Column: A Productive Legislative Session on Beacon Hill

The state legislature recently wrapped up formal sessions for the 2015-16 legislative session. Although the House and Senate will continue to meet until the end of the year in informal sessions, most major pieces of legislation are only considered during formal sessions. So, now is a good time to take stock of what the legislature and Governor Baker have accomplished over the past 18 months. It has been a productive legislative session with progress on a number of critical issues for our communities and our Commonwealth.

Notable bills that passed the legislature and were signed into law by the Governor include:

  • Opioid addiction prevention and treatment. The tragic opioid addiction crisis has hit our communities hard, and this legislation builds on efforts previously undertaken by the legislature to improve education, prevention, treatment, and recovery supports. The bill limits most first-time opiate prescriptions to seven days and further strengthens the state’s prescription monitoring program (PMP). Schools will be implementing an evidence-based screening program for risky behavior, and hospitals will be taking new steps to assess and treat patients who are admitted after an overdose.
  • Clean energy. Massachusetts is already a national leader in clean and renewable energy, and this bill will further advance the state’s efforts to fight climate change, reduce energy costs, and create new green jobs. The bill requires electric utilities to solicit competitive contracts for large offshore wind energy projects, as well as hydropower and other eligible clean energy resources. The state must also move forward with efforts to repair environmentally significant gas leaks, and evaluate energy storage procurement targets.
  • Gender pay equity. This historic legislation is aimed at closing the gender pay gap that hurts women and families. Women in Massachusetts earn on average 82 cents for every dollar a man earns. The bill defines “comparable work”, prohibits companies from asking prospective employees about their salary history until after a job offer has been made, and encourages businesses to do their own self-assessment and take proactive steps to reduce gender pay disparities in order to avoid wage discrimination lawsuits. The bill received the support of the business community, and is the strongest pay equity bill in the nation.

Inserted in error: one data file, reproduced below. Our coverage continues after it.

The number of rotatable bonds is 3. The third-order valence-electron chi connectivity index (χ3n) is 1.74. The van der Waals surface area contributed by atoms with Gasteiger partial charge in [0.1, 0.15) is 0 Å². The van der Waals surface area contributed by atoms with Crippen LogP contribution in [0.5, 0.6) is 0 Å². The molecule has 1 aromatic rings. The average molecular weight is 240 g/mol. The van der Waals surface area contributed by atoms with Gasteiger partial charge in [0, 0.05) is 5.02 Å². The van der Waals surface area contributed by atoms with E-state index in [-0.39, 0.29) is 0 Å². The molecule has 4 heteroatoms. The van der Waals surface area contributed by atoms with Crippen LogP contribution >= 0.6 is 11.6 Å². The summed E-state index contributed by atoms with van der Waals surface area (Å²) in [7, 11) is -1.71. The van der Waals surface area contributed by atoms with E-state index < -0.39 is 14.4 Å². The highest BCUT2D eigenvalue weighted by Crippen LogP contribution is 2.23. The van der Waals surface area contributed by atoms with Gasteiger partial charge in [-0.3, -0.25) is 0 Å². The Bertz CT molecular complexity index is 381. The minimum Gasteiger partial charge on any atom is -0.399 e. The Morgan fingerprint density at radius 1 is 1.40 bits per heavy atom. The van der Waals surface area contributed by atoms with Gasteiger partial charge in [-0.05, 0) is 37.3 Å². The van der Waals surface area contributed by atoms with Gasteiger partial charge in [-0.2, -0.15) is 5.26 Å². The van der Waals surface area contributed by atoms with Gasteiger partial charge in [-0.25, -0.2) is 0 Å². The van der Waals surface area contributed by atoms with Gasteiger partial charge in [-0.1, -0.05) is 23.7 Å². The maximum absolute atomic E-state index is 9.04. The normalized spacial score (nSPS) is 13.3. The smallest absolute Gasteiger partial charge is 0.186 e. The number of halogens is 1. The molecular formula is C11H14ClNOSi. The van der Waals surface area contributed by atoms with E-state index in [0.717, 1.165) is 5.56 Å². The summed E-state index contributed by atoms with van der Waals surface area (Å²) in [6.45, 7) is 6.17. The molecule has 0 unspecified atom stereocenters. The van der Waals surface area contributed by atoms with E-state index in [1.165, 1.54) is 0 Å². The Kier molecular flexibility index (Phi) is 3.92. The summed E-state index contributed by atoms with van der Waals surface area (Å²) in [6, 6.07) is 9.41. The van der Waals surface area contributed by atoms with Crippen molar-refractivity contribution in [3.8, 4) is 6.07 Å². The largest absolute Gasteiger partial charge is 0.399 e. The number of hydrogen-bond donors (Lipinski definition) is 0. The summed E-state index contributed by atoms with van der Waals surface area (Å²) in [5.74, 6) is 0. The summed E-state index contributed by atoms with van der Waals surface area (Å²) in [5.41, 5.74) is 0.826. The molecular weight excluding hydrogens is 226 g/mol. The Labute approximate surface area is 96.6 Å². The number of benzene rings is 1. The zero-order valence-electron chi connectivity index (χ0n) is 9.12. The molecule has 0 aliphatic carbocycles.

• Public records reform. This long overdue update to our public records law, which I sponsored in the Senate, is critical to government transparency and accountability. The bill will ensure that the public and the media have convenient, timely, and affordable access to all government records that rightly belong in the public domain.
  • Ride-sharing oversight. This bill establishes a regulatory framework so that ride-sharing services like Uber and Lyft can continue to flourish in Massachusetts while at the same time ensuring public safety. The bill establishes strong background checks for drivers, requires that ride-for-hire vehicles display appropriate decals, and ensures that appropriate levels of insurance are in place.
  • Transgender civil rights. This legislation prevents discrimination against transgender people in public accommodations, including restaurants, shops, hotels, and workplaces. It is a significant civil rights victory that reaffirms our commitment to treat all Massachusetts residents with respect and dignity.
  • Veterans benefits. This bill expands upon previous efforts to ensure that Massachusetts leads the nation in providing supports and benefits to our veterans and their families. The bill increases access to housing for low-income veterans, updates the public service scholarship program, and expands access to Gold Star family license plates (a provision inspired by Arthur Vars, a constituent who lives in Reading).

A number of other significant bills passed the Senate this legislative session but unfortunately did not make it all the way to the Governor’s desk. They include: implementing the recommendations of the Chapter 70 Foundation Budget Review Commission in order to ensure adequate and equitable funding for all our public schools; scaling back non-compete agreements that are unfair to workers and harm our state’s economy; protecting our youth from new tobacco products like fruit flavored cigars and e-cigarettes; and establishing a paid family and medical leave program in Massachusetts. I will continue to champion these bills, as well as other issues that impact the quality of life in our communities, in the next legislative session.

President Teddy Roosevelt once remarked that “in every wise struggle for human betterment one of the main objects, and often the only object, has been to achieve in large measure equality of opportunity.” These wise words have, and will continue to, guide my work on your behalf in the state Senate.